Tough conversations for humans of any age. Unfortunately, many children have to deal with someone close struggling:  a parent, grand parent, caretaker, relative or a friend. These books are written for children directly impacted by addiction. However, the reality is this is everywhere and openly obvious to children that there is something different and troubling about those seen fighting substance abuse. Homelessness on the streets, ambulances and paramedics attending to victims of overdose in public places and constant coverage in media make it impossible for children to avoid exposure. For parents who feel they have a child that is able to process this deep subject matter, it may prove beneficial to address it before it becomes more confusing and problematic to explain. These books may help a “soft landing” for a heavy theme.

This page may contain affiliate links

book cover for childrens picture book, mama's waves. Three children sitting on a beach with backs to viewer facing the ocean

Mama’s Waves

Written by Chandra Ghosh Ippen, Illustrated by Erich Ippen, Jr.

Ellie Bean is a small girl who is under the care of an adult who is not her mother. Miss K is a patient and loving person who is committed to helping this child through abandonment issues we are led to believe result from mental illness and/or substance abuse. The theme is that despite a mother who is unable to be there for her daughter, adults in her life act as proxies to support her and help her manage through this difficult and heartbreaking fact of life.

While ostensibly written as an aid for children directly suffering from this or similar circumstances, the book is beautifully written and flows well. The art is simplistic and appealing to an age group range of 3 to 5 and is professionally done. This book would provide insight to other children who may be fortunate enough live without this terrible burden, but may be exposed by way of friends or extended family.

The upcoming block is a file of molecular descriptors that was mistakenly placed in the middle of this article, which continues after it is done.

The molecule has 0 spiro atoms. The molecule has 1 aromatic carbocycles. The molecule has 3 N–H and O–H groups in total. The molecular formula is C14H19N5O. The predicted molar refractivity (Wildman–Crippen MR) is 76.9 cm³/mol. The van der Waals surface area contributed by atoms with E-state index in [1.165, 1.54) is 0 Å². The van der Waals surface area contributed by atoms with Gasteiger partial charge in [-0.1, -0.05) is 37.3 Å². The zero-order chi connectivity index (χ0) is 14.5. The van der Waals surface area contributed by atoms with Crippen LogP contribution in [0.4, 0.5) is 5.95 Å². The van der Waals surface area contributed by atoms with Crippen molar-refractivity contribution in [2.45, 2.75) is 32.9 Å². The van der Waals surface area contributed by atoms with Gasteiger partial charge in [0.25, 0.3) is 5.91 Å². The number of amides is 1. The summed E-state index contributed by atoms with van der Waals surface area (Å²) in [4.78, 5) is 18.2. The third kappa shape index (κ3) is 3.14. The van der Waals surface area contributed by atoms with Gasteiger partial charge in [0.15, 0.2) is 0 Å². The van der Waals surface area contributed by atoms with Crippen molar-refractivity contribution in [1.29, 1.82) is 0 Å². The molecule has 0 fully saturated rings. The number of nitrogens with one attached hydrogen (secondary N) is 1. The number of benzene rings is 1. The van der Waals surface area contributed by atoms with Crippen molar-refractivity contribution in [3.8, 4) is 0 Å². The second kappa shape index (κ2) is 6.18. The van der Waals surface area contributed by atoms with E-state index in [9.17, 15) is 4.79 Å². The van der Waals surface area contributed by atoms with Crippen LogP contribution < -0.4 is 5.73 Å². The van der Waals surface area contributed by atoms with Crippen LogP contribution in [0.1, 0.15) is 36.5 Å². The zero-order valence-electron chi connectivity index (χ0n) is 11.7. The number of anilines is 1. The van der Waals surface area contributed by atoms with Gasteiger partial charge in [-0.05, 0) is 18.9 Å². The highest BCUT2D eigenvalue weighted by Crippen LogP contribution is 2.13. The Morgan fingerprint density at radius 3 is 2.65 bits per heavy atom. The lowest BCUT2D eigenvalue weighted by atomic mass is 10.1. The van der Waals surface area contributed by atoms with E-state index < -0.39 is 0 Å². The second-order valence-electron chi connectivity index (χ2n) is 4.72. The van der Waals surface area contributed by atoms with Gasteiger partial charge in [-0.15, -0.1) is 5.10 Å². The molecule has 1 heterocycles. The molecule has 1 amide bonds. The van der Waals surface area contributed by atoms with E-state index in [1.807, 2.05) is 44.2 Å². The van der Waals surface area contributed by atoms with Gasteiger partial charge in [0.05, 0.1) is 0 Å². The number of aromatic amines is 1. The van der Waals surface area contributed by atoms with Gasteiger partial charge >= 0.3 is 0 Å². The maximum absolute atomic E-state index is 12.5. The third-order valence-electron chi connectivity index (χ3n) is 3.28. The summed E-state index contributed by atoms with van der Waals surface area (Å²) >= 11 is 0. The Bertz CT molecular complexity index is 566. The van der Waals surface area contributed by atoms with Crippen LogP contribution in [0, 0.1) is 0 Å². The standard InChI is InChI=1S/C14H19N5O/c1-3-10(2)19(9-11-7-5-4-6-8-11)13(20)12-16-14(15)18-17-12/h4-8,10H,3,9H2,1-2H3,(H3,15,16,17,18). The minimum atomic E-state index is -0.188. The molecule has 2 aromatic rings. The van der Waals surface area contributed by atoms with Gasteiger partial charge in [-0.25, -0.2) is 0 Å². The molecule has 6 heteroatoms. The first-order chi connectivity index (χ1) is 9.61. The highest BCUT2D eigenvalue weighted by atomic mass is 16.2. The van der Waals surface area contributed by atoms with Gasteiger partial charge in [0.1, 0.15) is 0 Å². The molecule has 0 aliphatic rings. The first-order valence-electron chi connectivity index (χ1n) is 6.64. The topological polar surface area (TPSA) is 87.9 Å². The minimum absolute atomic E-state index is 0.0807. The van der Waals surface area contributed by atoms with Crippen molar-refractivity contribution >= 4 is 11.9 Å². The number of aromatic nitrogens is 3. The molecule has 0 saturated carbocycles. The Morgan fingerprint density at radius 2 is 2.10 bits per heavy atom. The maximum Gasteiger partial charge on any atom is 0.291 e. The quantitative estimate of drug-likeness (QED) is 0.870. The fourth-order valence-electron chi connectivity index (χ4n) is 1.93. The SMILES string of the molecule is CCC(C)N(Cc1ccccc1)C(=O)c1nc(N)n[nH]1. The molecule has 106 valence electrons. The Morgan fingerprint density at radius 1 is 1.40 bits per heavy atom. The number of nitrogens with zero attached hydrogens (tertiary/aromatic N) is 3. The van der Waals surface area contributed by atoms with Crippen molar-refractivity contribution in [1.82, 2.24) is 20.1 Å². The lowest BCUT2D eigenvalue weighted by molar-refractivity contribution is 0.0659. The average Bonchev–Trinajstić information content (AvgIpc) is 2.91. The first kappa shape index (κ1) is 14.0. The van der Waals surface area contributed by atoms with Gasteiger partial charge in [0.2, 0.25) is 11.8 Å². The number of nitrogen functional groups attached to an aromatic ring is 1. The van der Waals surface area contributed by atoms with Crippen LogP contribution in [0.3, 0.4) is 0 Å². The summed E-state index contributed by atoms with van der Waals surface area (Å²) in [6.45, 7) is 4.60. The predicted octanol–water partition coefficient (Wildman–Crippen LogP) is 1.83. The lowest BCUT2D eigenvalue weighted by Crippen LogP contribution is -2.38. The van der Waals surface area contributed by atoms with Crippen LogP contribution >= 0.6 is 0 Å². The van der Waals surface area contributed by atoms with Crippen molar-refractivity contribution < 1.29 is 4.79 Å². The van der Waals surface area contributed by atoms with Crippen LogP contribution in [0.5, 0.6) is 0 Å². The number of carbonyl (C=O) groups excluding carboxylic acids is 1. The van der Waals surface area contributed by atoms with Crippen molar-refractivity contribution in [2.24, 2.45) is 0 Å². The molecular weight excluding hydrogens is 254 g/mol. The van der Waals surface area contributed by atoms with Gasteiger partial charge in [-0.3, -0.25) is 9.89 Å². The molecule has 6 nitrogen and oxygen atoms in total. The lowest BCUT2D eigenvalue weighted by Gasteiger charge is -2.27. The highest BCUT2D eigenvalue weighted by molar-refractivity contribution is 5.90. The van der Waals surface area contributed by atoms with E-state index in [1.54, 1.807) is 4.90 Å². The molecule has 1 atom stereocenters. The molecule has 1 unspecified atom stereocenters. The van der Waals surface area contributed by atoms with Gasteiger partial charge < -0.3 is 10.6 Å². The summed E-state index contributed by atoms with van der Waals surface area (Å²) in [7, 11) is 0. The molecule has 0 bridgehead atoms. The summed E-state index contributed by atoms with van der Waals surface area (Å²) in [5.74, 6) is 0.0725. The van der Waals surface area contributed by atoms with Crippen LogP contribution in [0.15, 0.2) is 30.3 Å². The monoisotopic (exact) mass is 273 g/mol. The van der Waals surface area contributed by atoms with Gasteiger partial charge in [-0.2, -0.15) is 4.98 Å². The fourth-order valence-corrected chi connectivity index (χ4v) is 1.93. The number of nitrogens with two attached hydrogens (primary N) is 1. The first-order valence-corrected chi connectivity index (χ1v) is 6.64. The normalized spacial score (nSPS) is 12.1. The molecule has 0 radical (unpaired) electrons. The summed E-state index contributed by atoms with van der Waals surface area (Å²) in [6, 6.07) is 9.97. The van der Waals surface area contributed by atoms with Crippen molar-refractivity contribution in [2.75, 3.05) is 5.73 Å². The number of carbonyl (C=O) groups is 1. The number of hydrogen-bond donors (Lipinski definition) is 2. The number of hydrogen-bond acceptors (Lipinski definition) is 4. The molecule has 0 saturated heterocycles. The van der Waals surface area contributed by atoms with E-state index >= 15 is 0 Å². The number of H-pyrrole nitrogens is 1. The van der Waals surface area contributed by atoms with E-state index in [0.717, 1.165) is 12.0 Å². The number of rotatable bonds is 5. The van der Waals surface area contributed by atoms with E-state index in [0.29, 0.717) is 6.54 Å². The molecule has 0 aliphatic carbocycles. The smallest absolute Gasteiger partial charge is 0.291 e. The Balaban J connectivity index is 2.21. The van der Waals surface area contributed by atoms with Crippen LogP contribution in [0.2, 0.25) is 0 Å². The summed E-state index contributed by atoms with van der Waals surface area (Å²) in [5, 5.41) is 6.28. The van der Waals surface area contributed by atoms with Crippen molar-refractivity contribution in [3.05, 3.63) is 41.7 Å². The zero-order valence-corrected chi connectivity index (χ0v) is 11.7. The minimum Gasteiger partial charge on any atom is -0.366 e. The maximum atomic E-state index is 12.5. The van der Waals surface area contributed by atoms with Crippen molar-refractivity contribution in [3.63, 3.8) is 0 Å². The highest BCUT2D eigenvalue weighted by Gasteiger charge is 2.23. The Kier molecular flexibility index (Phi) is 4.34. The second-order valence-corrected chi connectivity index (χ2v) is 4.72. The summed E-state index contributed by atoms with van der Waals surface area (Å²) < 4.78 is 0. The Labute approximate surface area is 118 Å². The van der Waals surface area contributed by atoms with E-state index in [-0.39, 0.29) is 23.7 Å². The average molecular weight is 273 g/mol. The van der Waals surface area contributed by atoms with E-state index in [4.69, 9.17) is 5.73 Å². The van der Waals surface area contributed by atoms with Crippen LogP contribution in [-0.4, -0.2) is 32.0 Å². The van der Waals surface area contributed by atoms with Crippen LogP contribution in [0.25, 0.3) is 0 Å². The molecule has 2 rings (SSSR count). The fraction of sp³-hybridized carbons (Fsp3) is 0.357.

Published by indie press Piplo Productions, a family firm it seems, it makes my list of recommended reads for smart kids.

The Brown Bottle

Written by Penny Jones

Charlie is a caterpillar living the normal caterpillar life and awaiting the “The Promise”, which is the metamorphosis. Charlie in particular looks forward to this future. One day he happens upon a brown bottle and crawls in. Encountering some alcohol residue, Charlie becomes intoxicated and feels wonderful. Eventually, he experiences the slow degradation associated with alcohol dependence until he decides to listen to the bottle and skip the journey to “The Promise” while his friends implore him to join them as winter falls.

The winter is hard and Charlie no longer feels the warmth and security of the bottle. Instead he feel pain and regret. As spring arrives with the new generation of butterflies, Charlie dies alone in the bottle.

This is a children’s book and address the layers and phases of the path to alcoholism, but I feel the audience would need a frame of reference to fully appreciate the language and metaphor used here. For example, it uses the word utopia to describe the feeling at the bottom of the bottle. This is for kids with advanced vocabularies as well.

The book is published in 1983 by Hazelden Publishing, which is a niche publishing house specifically targeting substance abuse understanding and recovery.

Buy at Play Therapy Supply

On Amazon